De Juniac welcomed the development of the Global Aviation Security Plan (GASeP) by the International Civil Aviation Organization (ICAO) and urged its swift implementation. “Development and implementation are different things—as we clearly see with low levels of compliance to Annex 17 requirements. Capacity building will be critical. States will need to integrate the priority actions outlined in GASeP into their respective National Civil Aviation Security Programs if it is to be effective,” said de Juniac.
Better information sharing and coordination on security measures among governments and with the industry is essential. The failure to share information among states manifests itself in many ways. The differing responses by governments to the threats that resulted in this year’s ban on Portable Electronic Devices (PEDs) on some routes by the US and UK is an example of the confusion that can result. At its most tragic, it is clear that failure to share information contributed to the loss of the 298 people aboard MH17.
“While governments have the primary responsibility for security, we share the priority of keeping passengers, crew and aircraft secure. Intelligence is key. This is the only way to stop terrorists. And we fully support the addition of an information sharing requirement to Annex 17 of the Chicago Convention. It is a step in the right direction, but it falls short of the true multi-lateral information sharing of risk information that is needed,” said de Juniac.
Moreover, it is important for governments to extend information sharing to include airlines. “Airlines don’t want access to state secrets. But if airlines understand the outcome governments want, they can help with the operational experience to deliver results effectively and efficiently,” said de Juniac.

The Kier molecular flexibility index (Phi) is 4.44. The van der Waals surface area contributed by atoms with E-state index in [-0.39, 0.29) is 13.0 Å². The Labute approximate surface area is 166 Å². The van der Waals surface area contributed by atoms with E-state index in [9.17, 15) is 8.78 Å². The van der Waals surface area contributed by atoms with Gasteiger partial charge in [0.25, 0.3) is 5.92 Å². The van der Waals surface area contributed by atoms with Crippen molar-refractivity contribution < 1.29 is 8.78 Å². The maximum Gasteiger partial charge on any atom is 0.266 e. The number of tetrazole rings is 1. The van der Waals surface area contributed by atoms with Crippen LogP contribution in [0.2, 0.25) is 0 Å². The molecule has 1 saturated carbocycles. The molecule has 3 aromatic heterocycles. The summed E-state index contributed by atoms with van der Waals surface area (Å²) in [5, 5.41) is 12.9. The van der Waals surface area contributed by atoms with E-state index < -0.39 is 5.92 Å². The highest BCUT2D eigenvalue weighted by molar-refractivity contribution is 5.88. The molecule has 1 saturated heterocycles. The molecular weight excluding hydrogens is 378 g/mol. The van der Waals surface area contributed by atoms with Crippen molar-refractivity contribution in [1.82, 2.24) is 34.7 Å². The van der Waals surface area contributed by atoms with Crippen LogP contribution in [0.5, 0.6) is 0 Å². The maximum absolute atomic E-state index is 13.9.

Technology plays a key role in keeping aviation secure. For example, the utilization of explosive trace detection (ETD) screening was integral to lifting of the US ban on large PEDs in the cabin. And the use of ETD will soon become an Annex 17 standard. IATA highlighted two areas for improving the development and use of technology:
- Certification processes need to be streamlined and coordinated across jurisdictions. We fully support the work of the TSA Innovation Task Force and the UK’s Future Aviation Security Solutions program (FASS). “It would be a shame if we cannot use the result of these efforts quickly and globally to accommodate repeated certification processes,” said de Juniac.
Information technology should be employed more intensely so that passenger information can be referenced at airport checkpoints. “IATA’s Global Passenger Survey highlights that passengers are frustrated with security and border control processes; and they are willing to share information if it makes these processes easier,” said de Juniac. Biometric technology, identity management systems and the linking of “known traveler” programs for border control and passenger screening can all contribute to more convenient and robust security processes at airports.